Dapagliflozin/metformin (type 2 diabetes mellitus) - Benefit assessment according to §35a Social Code Book V (new scientific findings) Extract 1 Translation of Sections 2.1 to 2.6 of the dossier assessment Dapagliflozin/Metformin (Diabetes mellitus Typ 2) – Nutzenbewertung gemäß § 35a SGB V (Version 1.0; Status: 28 March 2018). Please note: This translation is provided as a service by IQWiG to English-language readers. However, solely the German original text is absolutely authoritative (...) and legally binding. IQWiG Reports A17-66 Dapagliflozin/metformin (type 2 diabetes mellitus) – Benefit assessment according to §35a Social Code Book V 1 (new scientific findings) Extract of dossier assessment A17-66 Version 1.0 Dapagliflozin/metformin (type 2 diabetes mellitus) 28 March 2018 Institute for Quality and Efficiency in Health Care (IQWiG) - i - Publishing details Publisher: Institute for Quality and Efficiency in Health Care Topic: Dapagliflozin/metformin (type 2 diabetes mellitus) – Benefit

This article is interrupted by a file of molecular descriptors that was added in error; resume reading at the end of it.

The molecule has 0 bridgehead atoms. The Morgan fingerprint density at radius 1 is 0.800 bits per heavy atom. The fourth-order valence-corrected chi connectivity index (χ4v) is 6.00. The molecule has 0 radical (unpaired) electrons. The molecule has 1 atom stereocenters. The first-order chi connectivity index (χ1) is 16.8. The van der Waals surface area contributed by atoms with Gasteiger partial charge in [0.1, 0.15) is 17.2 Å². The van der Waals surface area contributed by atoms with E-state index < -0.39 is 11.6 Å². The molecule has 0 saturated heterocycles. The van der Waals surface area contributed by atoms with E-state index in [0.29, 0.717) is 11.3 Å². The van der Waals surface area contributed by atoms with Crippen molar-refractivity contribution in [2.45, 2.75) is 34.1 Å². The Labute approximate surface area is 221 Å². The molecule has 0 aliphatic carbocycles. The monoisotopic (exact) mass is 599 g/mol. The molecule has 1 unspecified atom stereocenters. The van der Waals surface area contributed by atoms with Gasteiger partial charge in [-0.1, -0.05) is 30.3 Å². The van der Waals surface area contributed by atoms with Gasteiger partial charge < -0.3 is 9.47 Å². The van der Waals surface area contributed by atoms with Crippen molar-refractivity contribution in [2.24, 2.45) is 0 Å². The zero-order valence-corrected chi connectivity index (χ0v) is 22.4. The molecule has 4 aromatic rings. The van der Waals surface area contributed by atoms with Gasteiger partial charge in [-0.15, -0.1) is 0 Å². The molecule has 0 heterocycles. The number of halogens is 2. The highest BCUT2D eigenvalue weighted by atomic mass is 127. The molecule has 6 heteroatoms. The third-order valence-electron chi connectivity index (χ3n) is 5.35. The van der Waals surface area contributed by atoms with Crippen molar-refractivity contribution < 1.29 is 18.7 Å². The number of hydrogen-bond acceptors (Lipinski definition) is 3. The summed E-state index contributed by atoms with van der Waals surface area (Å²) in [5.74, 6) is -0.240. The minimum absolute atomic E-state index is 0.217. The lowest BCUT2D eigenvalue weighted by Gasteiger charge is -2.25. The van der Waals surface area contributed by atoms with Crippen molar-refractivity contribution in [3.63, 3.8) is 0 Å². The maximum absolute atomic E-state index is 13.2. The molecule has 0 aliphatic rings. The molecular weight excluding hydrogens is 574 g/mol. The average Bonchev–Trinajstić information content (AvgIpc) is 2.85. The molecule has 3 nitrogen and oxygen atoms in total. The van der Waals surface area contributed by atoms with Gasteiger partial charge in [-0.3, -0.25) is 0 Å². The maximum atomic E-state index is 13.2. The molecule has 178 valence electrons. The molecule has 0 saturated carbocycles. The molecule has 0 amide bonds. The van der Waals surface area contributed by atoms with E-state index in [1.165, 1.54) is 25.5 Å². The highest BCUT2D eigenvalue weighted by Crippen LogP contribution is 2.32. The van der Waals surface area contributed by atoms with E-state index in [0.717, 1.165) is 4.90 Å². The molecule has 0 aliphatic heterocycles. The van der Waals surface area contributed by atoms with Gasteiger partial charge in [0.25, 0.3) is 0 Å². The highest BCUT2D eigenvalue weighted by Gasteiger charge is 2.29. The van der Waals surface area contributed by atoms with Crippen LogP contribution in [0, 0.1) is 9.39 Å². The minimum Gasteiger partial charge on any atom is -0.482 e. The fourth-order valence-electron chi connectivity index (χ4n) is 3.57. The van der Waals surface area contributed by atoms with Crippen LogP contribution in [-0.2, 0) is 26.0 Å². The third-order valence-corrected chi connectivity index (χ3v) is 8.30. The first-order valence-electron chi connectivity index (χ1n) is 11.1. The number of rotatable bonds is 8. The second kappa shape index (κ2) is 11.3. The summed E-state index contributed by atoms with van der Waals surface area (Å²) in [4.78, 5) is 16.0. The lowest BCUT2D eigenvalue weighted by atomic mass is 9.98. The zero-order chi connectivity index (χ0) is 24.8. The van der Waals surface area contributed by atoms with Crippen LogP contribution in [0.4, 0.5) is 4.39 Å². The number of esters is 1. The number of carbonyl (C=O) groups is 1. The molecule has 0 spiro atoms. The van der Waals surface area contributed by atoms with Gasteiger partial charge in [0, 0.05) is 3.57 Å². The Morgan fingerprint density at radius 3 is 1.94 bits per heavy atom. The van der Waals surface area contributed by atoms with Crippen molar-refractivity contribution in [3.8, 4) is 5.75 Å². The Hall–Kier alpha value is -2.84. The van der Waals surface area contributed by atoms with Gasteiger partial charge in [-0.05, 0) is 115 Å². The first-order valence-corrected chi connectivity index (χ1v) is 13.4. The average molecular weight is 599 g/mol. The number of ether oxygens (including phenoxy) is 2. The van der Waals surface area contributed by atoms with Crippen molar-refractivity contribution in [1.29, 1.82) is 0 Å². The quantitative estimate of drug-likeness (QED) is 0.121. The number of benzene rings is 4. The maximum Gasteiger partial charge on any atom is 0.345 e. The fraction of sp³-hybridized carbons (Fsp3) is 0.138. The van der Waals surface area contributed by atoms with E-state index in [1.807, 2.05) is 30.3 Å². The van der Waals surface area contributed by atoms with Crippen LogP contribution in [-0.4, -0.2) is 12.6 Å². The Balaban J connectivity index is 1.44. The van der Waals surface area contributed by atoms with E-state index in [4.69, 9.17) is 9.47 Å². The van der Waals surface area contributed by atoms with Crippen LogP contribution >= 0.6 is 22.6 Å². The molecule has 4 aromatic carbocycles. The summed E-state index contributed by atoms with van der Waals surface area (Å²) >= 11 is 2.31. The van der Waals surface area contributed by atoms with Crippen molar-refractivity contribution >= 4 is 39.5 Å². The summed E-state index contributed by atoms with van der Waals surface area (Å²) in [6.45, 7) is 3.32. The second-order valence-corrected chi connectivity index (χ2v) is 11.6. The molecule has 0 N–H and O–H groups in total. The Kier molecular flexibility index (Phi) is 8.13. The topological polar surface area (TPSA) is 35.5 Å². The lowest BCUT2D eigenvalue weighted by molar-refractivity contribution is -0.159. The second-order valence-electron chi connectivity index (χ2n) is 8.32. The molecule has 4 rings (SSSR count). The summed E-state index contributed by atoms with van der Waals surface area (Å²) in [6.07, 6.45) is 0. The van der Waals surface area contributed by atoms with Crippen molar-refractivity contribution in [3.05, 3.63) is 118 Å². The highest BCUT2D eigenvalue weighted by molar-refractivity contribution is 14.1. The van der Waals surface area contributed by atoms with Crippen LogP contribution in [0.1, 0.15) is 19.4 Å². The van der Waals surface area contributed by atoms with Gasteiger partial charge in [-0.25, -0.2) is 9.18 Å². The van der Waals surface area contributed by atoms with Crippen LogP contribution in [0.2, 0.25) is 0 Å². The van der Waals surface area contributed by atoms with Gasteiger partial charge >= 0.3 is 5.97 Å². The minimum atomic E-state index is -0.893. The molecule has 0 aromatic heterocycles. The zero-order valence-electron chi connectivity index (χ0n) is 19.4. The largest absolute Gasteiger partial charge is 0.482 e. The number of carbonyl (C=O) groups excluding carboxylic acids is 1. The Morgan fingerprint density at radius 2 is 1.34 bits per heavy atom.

Use of metformin to treat pregnant women with polycystic ovary syndrome (PregMet2): a randomised, double-blind, placebo-controlled trial Women with polycystic ovary syndrome (PCOS) have an increased risk of pregnancy complications. Epi-analysis of two previous randomised controlled trials that compared metformin with placebo during pregnancy in women with PCOS showed a significant reduction in late miscarriages and preterm births in the metformin group. The aim of this third randomised trial (...) (PregMet2) was to test the hypothesis that metformin prevents late miscarriage and preterm birth in women with PCOS.PregMet2 was a randomised, placebo-controlled, double-blind, multicentre trial done at 14 hospitals in Norway, Sweden, and Iceland. Singleton pregnant women with PCOS aged 18-45 years were eligible for inclusion. After receiving information about the study at their first antenatal visit or from the internet, women signed up individually to participate in the study. Participants were